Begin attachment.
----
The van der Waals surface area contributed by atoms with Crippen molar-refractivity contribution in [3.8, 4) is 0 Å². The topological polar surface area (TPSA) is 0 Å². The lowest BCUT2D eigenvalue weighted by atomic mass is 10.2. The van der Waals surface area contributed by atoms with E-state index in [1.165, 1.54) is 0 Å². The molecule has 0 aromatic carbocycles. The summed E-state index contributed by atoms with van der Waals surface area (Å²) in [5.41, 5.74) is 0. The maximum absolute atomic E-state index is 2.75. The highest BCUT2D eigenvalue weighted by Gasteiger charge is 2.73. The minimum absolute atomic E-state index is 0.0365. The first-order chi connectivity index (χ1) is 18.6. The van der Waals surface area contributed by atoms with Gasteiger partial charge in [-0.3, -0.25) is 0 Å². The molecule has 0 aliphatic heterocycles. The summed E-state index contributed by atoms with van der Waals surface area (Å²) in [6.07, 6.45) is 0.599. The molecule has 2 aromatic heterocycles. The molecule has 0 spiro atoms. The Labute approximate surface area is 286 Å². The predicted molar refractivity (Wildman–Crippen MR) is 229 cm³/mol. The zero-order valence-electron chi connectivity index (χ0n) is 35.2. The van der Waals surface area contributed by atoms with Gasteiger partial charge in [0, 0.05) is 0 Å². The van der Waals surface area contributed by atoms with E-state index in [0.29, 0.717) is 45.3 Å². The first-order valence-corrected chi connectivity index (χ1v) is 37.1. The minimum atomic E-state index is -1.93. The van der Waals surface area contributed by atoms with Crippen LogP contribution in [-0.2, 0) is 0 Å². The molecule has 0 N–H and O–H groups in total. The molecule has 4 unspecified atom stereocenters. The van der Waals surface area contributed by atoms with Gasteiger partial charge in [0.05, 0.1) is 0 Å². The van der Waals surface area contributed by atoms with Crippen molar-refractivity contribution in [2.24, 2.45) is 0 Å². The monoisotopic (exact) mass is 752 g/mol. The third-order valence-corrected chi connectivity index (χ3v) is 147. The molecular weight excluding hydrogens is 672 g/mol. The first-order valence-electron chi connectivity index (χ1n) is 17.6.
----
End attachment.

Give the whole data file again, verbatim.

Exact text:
The van der Waals surface area contributed by atoms with Crippen molar-refractivity contribution in [3.8, 4) is 0 Å². The topological polar surface area (TPSA) is 0 Å². The lowest BCUT2D eigenvalue weighted by atomic mass is 10.2. The van der Waals surface area contributed by atoms with E-state index in [1.165, 1.54) is 0 Å². The molecule has 0 aromatic carbocycles. The summed E-state index contributed by atoms with van der Waals surface area (Å²) in [5.41, 5.74) is 0. The maximum absolute atomic E-state index is 2.75. The highest BCUT2D eigenvalue weighted by Gasteiger charge is 2.73. The minimum absolute atomic E-state index is 0.0365. The first-order chi connectivity index (χ1) is 18.6. The van der Waals surface area contributed by atoms with Gasteiger partial charge in [-0.3, -0.25) is 0 Å². The molecule has 0 aliphatic heterocycles. The summed E-state index contributed by atoms with van der Waals surface area (Å²) in [6.07, 6.45) is 0.599. The molecule has 2 aromatic heterocycles. The molecule has 0 spiro atoms. The Labute approximate surface area is 286 Å². The predicted molar refractivity (Wildman–Crippen MR) is 229 cm³/mol. The zero-order valence-electron chi connectivity index (χ0n) is 35.2. The van der Waals surface area contributed by atoms with Gasteiger partial charge in [0, 0.05) is 0 Å². The van der Waals surface area contributed by atoms with E-state index in [0.29, 0.717) is 45.3 Å². The first-order valence-corrected chi connectivity index (χ1v) is 37.1. The minimum atomic E-state index is -1.93. The van der Waals surface area contributed by atoms with Crippen LogP contribution in [-0.2, 0) is 0 Å². The molecule has 0 N–H and O–H groups in total. The molecule has 4 unspecified atom stereocenters. The van der Waals surface area contributed by atoms with Gasteiger partial charge in [0.05, 0.1) is 0 Å². The van der Waals surface area contributed by atoms with Crippen molar-refractivity contribution in [2.24, 2.45) is 0 Å². The monoisotopic (exact) mass is 752 g/mol. The third-order valence-corrected chi connectivity index (χ3v) is 147. The molecular weight excluding hydrogens is 672 g/mol. The first-order valence-electron chi connectivity index (χ1n) is 17.6.